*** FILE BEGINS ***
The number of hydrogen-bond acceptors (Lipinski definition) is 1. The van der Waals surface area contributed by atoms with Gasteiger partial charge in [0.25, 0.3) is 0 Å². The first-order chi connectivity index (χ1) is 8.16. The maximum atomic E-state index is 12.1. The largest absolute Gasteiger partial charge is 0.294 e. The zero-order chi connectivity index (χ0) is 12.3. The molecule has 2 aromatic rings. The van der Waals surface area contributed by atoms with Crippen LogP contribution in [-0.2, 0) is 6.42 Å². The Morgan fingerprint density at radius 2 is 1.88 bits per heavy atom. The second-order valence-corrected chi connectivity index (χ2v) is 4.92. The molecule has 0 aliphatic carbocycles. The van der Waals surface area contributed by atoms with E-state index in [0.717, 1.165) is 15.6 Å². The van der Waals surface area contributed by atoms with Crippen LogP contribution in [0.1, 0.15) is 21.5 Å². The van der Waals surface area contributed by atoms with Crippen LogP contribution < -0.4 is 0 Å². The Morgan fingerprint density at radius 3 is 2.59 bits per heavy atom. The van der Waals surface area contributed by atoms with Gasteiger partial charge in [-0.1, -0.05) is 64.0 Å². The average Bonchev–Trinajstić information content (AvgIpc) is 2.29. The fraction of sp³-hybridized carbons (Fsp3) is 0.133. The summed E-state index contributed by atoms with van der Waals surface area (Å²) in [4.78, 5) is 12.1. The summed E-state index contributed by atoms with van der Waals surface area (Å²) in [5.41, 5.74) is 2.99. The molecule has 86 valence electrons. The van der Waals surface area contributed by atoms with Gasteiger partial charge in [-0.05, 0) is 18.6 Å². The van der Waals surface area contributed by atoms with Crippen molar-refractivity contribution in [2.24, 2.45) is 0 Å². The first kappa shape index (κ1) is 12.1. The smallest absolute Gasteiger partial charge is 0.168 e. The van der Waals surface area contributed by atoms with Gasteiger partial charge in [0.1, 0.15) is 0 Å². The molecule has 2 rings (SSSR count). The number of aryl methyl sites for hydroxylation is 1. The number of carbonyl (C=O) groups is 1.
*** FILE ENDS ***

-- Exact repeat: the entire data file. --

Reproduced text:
The number of hydrogen-bond acceptors (Lipinski definition) is 1. The van der Waals surface area contributed by atoms with Gasteiger partial charge in [0.25, 0.3) is 0 Å². The first-order chi connectivity index (χ1) is 8.16. The maximum atomic E-state index is 12.1. The largest absolute Gasteiger partial charge is 0.294 e. The zero-order chi connectivity index (χ0) is 12.3. The molecule has 2 aromatic rings. The van der Waals surface area contributed by atoms with Crippen LogP contribution in [-0.2, 0) is 6.42 Å². The Morgan fingerprint density at radius 2 is 1.88 bits per heavy atom. The second-order valence-corrected chi connectivity index (χ2v) is 4.92. The molecule has 0 aliphatic carbocycles. The van der Waals surface area contributed by atoms with E-state index in [0.717, 1.165) is 15.6 Å². The van der Waals surface area contributed by atoms with Crippen LogP contribution in [0.1, 0.15) is 21.5 Å². The van der Waals surface area contributed by atoms with Crippen LogP contribution < -0.4 is 0 Å². The Morgan fingerprint density at radius 3 is 2.59 bits per heavy atom. The van der Waals surface area contributed by atoms with Gasteiger partial charge in [-0.1, -0.05) is 64.0 Å². The average Bonchev–Trinajstić information content (AvgIpc) is 2.29. The fraction of sp³-hybridized carbons (Fsp3) is 0.133. The summed E-state index contributed by atoms with van der Waals surface area (Å²) in [4.78, 5) is 12.1. The summed E-state index contributed by atoms with van der Waals surface area (Å²) in [5.41, 5.74) is 2.99. The molecule has 86 valence electrons. The van der Waals surface area contributed by atoms with Gasteiger partial charge in [-0.05, 0) is 18.6 Å². The van der Waals surface area contributed by atoms with Crippen molar-refractivity contribution in [2.24, 2.45) is 0 Å². The first kappa shape index (κ1) is 12.1. The smallest absolute Gasteiger partial charge is 0.168 e. The van der Waals surface area contributed by atoms with Gasteiger partial charge in [0.1, 0.15) is 0 Å². The molecule has 2 rings (SSSR count). The number of aryl methyl sites for hydroxylation is 1. The number of carbonyl (C=O) groups is 1.